Tuesday, May 14, 2013

Keep It Simple ... Keep It You

It's funny how many people can't figure out where their money goes each month.  They make "x" number of dollars, and can't figure out why they have "negative z" dollars at the end of the month.

That's how it used to be for me, when I was young.  I have never made a lot of money in any job.  But when I was young, my credit card was my catch-all for things I thought that I needed.  Turns out, I didn't really need what I was buying.

Now that I'm old, I try to hold to a few basic philosophies of spending.  Some are well-known and well-used, others are mine.

1)  Keep an honest budget.  For income, don't list what you hope to get, but write down honestly what is a virtual lock.  Then, make sure you budget for everything that you can:  rent or mortgage, gas and electricity, insurance, etc.  Add expenses for gasoline, food, and other items as realistically as possible.  Remember, it's easier to put money in savings when you don't spend up to the budgeted amount than it is to find the money because you understated the amounts.

2)  Pay yourself.  This is an old standard, but it holds true.  Make sure that you put a percentage in savings, and a percentage in retirement.  Don't even include that as available funds.  It should be a case of out of sight, out of mind.  If you have to, open a savings account at an online bank and have funds direct deposited there every payday.  It makes it less likely that you'll touch the funds unless it is an actual emergency.  And that is also the point of paying yourself: if an emergency arises, it doesn't become a major crisis.

3)  Be reasonable on entertainment.  If there's something you like to do frequently, budget for it.  If you want to get a gym membership, add it to the budget.  If you like to eat out from time to time, budget for that as well.  Then stick to it.  It's fine to spend money on activities, but don't spend more than you budget.  I've seen people schedule a vacation and not have the money to do it, then go anyway.  If you don't need cable, don't have cable.  Decide which "extras" are important to you and which ones aren't.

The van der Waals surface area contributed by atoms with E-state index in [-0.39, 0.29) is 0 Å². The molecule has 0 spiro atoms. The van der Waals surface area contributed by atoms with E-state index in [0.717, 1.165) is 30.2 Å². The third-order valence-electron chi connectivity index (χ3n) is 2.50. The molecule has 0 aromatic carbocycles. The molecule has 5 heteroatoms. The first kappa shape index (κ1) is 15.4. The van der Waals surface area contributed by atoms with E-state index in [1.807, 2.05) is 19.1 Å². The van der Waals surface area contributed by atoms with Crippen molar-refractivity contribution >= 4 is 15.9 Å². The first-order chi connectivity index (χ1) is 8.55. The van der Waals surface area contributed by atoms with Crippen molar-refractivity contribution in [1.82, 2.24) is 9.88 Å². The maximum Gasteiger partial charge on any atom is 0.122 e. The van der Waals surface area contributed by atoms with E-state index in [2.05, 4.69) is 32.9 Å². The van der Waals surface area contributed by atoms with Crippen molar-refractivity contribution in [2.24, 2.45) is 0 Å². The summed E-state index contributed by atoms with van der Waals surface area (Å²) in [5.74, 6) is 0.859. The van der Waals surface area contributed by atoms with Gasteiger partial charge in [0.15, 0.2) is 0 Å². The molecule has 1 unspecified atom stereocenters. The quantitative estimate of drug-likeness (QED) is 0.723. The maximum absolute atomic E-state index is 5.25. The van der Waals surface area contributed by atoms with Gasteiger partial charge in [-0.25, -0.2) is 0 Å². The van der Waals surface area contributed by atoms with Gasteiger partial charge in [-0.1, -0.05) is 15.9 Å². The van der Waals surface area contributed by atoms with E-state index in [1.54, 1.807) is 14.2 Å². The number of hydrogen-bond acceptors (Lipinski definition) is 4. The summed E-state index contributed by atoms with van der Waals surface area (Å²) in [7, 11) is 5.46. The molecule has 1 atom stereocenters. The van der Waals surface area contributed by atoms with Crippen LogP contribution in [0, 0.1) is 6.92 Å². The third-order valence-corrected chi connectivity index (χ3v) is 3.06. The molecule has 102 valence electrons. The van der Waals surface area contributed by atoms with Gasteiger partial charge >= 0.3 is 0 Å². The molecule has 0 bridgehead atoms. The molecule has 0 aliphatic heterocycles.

4)  Keep it simple.  Do you really need the 72 inch television, or can you make due with a 42" or smaller?  Do you really need the racing bicycle, or can you be happy with an "ordinary" bike?  We all have to make choices every day.  But before purchasing anything, ask yourself if it will end up taking up space in a garage or storage shed, or if it will be used frequently.  If it's going to end up stored most of the time, do you really need it?

5)  Don't carry a balance on your credit card.  Worst thing ever!  You may decide that you want to keep your money in savings instead of paying off your card, but use logic!  If you are earning .5 percent interest on a savings account (yes...one half of one percent), but are paying 20% interest on your credit card, why in the heck are you carrying any balance on your card?  Pay it off!  It's okay to have a credit card.  I have a couple that pay me back for using them.  But I budget for every dollar I put on the card so that I can pay it off each month.  Easy peasy.

There are more rules, but the basic idea is a Scriptural one:  keep your eye simple.  By doing this, you can have what you need, help others who may need it, and not go into a state of panic when your car needs repairs.  It took me a long time to learn these rules, but I'll never forget them.

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